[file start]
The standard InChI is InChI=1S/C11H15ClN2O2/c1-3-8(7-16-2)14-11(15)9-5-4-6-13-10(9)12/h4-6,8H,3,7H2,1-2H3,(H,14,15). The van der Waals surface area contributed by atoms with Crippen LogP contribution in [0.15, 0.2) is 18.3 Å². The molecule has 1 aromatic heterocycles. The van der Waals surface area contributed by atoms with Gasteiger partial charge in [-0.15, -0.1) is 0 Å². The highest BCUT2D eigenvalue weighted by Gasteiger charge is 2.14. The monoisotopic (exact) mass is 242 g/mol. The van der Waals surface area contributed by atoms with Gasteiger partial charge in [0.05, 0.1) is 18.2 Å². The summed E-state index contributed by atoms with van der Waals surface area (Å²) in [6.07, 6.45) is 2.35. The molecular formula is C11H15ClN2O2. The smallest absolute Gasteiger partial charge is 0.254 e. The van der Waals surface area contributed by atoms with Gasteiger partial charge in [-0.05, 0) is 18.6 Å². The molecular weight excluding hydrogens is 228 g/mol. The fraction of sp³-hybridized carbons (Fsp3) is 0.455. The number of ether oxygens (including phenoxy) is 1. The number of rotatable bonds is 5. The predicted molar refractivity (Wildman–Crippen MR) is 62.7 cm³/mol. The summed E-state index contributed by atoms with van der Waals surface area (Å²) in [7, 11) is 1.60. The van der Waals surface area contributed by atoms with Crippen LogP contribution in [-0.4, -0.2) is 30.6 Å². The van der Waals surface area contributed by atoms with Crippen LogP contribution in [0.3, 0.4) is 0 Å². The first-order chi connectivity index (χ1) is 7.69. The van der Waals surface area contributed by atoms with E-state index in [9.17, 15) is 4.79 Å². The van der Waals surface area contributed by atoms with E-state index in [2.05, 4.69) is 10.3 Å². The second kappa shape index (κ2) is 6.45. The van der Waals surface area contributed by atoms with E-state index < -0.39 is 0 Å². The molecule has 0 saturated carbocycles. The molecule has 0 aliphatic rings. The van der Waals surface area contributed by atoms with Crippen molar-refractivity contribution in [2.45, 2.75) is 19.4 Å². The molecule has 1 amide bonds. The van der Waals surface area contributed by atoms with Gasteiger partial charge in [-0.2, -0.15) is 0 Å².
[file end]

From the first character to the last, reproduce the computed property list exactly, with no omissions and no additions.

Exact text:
The standard InChI is InChI=1S/C11H15ClN2O2/c1-3-8(7-16-2)14-11(15)9-5-4-6-13-10(9)12/h4-6,8H,3,7H2,1-2H3,(H,14,15). The van der Waals surface area contributed by atoms with Crippen LogP contribution in [0.15, 0.2) is 18.3 Å². The molecule has 1 aromatic heterocycles. The van der Waals surface area contributed by atoms with Gasteiger partial charge in [-0.15, -0.1) is 0 Å². The highest BCUT2D eigenvalue weighted by Gasteiger charge is 2.14. The monoisotopic (exact) mass is 242 g/mol. The van der Waals surface area contributed by atoms with Gasteiger partial charge in [0.05, 0.1) is 18.2 Å². The summed E-state index contributed by atoms with van der Waals surface area (Å²) in [6.07, 6.45) is 2.35. The molecular formula is C11H15ClN2O2. The smallest absolute Gasteiger partial charge is 0.254 e. The van der Waals surface area contributed by atoms with Gasteiger partial charge in [-0.05, 0) is 18.6 Å². The molecular weight excluding hydrogens is 228 g/mol. The fraction of sp³-hybridized carbons (Fsp3) is 0.455. The number of ether oxygens (including phenoxy) is 1. The number of rotatable bonds is 5. The predicted molar refractivity (Wildman–Crippen MR) is 62.7 cm³/mol. The summed E-state index contributed by atoms with van der Waals surface area (Å²) in [7, 11) is 1.60. The van der Waals surface area contributed by atoms with Crippen LogP contribution in [-0.4, -0.2) is 30.6 Å². The van der Waals surface area contributed by atoms with Crippen LogP contribution in [0.3, 0.4) is 0 Å². The first-order chi connectivity index (χ1) is 7.69. The van der Waals surface area contributed by atoms with E-state index in [9.17, 15) is 4.79 Å². The van der Waals surface area contributed by atoms with E-state index in [2.05, 4.69) is 10.3 Å². The second kappa shape index (κ2) is 6.45. The van der Waals surface area contributed by atoms with E-state index < -0.39 is 0 Å². The molecule has 0 saturated carbocycles. The molecule has 0 aliphatic rings. The van der Waals surface area contributed by atoms with Crippen molar-refractivity contribution in [2.45, 2.75) is 19.4 Å². The molecule has 1 amide bonds. The van der Waals surface area contributed by atoms with Gasteiger partial charge in [-0.2, -0.15) is 0 Å².